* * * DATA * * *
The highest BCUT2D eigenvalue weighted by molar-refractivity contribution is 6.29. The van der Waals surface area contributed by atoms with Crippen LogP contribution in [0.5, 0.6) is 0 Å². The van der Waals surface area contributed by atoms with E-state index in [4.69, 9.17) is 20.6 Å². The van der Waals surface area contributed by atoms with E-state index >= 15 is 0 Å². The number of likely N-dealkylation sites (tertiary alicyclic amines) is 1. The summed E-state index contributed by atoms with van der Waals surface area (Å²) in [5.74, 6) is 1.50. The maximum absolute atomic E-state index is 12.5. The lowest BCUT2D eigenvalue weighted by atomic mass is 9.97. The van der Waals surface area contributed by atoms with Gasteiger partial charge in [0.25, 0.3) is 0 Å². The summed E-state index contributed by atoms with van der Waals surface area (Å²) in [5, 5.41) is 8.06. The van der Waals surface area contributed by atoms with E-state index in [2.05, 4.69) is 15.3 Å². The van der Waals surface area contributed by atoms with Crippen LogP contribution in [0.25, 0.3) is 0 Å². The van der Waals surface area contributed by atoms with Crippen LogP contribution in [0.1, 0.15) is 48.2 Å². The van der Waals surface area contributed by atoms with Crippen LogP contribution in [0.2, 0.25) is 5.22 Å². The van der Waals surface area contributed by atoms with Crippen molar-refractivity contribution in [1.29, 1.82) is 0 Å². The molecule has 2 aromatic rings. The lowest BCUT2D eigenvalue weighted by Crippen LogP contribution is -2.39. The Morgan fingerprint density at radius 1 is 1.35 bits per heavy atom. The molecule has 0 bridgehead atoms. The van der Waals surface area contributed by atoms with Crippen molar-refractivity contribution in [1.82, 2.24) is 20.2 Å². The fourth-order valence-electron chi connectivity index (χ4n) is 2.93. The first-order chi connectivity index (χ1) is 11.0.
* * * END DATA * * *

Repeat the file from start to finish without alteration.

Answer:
The highest BCUT2D eigenvalue weighted by molar-refractivity contribution is 6.29. The van der Waals surface area contributed by atoms with Crippen LogP contribution in [0.5, 0.6) is 0 Å². The van der Waals surface area contributed by atoms with E-state index in [4.69, 9.17) is 20.6 Å². The van der Waals surface area contributed by atoms with E-state index >= 15 is 0 Å². The number of likely N-dealkylation sites (tertiary alicyclic amines) is 1. The summed E-state index contributed by atoms with van der Waals surface area (Å²) in [5.74, 6) is 1.50. The maximum absolute atomic E-state index is 12.5. The lowest BCUT2D eigenvalue weighted by atomic mass is 9.97. The van der Waals surface area contributed by atoms with Gasteiger partial charge in [0.25, 0.3) is 0 Å². The summed E-state index contributed by atoms with van der Waals surface area (Å²) in [5, 5.41) is 8.06. The van der Waals surface area contributed by atoms with E-state index in [2.05, 4.69) is 15.3 Å². The van der Waals surface area contributed by atoms with Crippen LogP contribution in [0.25, 0.3) is 0 Å². The van der Waals surface area contributed by atoms with Crippen LogP contribution in [0.1, 0.15) is 48.2 Å². The van der Waals surface area contributed by atoms with Crippen LogP contribution in [0.2, 0.25) is 5.22 Å². The van der Waals surface area contributed by atoms with Crippen molar-refractivity contribution in [1.29, 1.82) is 0 Å². The molecule has 2 aromatic rings. The lowest BCUT2D eigenvalue weighted by Crippen LogP contribution is -2.39. The Morgan fingerprint density at radius 1 is 1.35 bits per heavy atom. The molecule has 0 bridgehead atoms. The van der Waals surface area contributed by atoms with Crippen molar-refractivity contribution in [1.82, 2.24) is 20.2 Å². The fourth-order valence-electron chi connectivity index (χ4n) is 2.93. The first-order chi connectivity index (χ1) is 11.0.